Charles Kingsley-features which death had colonies, officers, and sailors, the bishop of rendered calm, grand, sublime.
The con- his diocese, and the dean of his abbey: there stant struggle that in life seemed to allow no were the leading Nonconformists of the rest to his expression, the spirit, like a caged neighborhood, and his own devoted curates, lion, shaking the bars of his prison, the mind peers, and members of the House of Com. striving for utterance, the soul wearying for mons, authors and publishers; and outside loving response-all that was over. There the churchyard, the horses and the hounds remained only the satisfied expression of tri- and the huntsman in pink, for though as good umph and peace, as of a soldier who had a clergyman as any, Charles Kingsley had fought a good fight, and who, while sinking been a good sportsman, too, and had taken into the stillness of the slumber of death, in his lise many a fence as bravely as he took listens to the distant sounds of music and to the last fence of all, without fear or tremthe shouts of victory. One saw the ideal man, bling. All that he had loved, and all that had as nature had meant him to be, and one felt that loved him was there, and few eyes were dry there is no greater sculptor than death. As when he was laid in his own yellow gravelone looked on that marble statue, which only bed, the old trees which he had planted and some weeks ago had so warmly pressed one's cared for waving their branches to him for hand, his whole life flashed through one's the last time, and the grey sunny sky looking thoughts. One remembered the young curate down with calm pity on the deserted rectory, and the Saint's Tragedy ; the chartist parson and on the short joys and the shorter sufferand Alton Locke; the happy poet and the ings of mortal men.- Preface to New Edition Sands of Dee; the brilliant novel-writer and of the Roman and the Teuton. Hypatia and Westward-Ho; the rector of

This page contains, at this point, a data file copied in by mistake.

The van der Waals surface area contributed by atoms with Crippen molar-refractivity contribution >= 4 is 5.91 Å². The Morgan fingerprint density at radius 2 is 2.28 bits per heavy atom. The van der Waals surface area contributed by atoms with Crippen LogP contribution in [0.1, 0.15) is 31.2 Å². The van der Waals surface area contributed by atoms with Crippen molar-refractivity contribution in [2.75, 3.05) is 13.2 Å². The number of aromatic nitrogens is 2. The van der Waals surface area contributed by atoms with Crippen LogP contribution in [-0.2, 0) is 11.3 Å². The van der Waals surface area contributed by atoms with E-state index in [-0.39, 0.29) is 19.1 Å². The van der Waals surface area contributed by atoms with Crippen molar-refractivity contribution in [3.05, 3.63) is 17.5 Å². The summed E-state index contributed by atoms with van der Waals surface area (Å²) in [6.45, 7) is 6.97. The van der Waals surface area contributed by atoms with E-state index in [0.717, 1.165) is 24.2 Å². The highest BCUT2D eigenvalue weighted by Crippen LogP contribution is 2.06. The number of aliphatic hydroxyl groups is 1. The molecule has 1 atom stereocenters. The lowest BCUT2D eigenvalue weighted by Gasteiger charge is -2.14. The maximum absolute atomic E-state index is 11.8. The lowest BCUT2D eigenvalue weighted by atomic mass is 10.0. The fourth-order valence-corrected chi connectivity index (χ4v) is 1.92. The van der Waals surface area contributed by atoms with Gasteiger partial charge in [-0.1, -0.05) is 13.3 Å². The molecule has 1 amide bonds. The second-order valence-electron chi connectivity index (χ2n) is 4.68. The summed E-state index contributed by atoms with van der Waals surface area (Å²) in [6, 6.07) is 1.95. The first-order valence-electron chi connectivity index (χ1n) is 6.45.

SONNETS. Eversley and his village sermons; the beloved professor at Cambridge, the busy canon at
O Nature! thou whom I have thought to love, Chester, the powerful preacher in Westmin
Seeing in thine the refiex of God's face, ster Abbey. One thought of him by the
A loathed abstraction would usurp thy place, Berkshire chalk-streams and on the Devon. While Him they not dethrone, they but disprove. shire coast, watching the beauty and wisdom
Weird Nature ! can it be that joy is fled,
And bald unmeaning lurks beneath thy smile? of nature, reading her solemn lessons, chuck
That beauty haunts the dust but to beguile, ling, too, over her inimitable fun. One saw
And that with Order, Love and Hope are dead ? him in town-alleys, preaching the Gospel of Pitiless force, all-moving, all unmoved, godliness and cleanliness,' while smoking his
Dread mother of unfathered worlds, assuage
Thy wrath on us,-be this wild life reproved, pipe with soldiers and navvies. One heard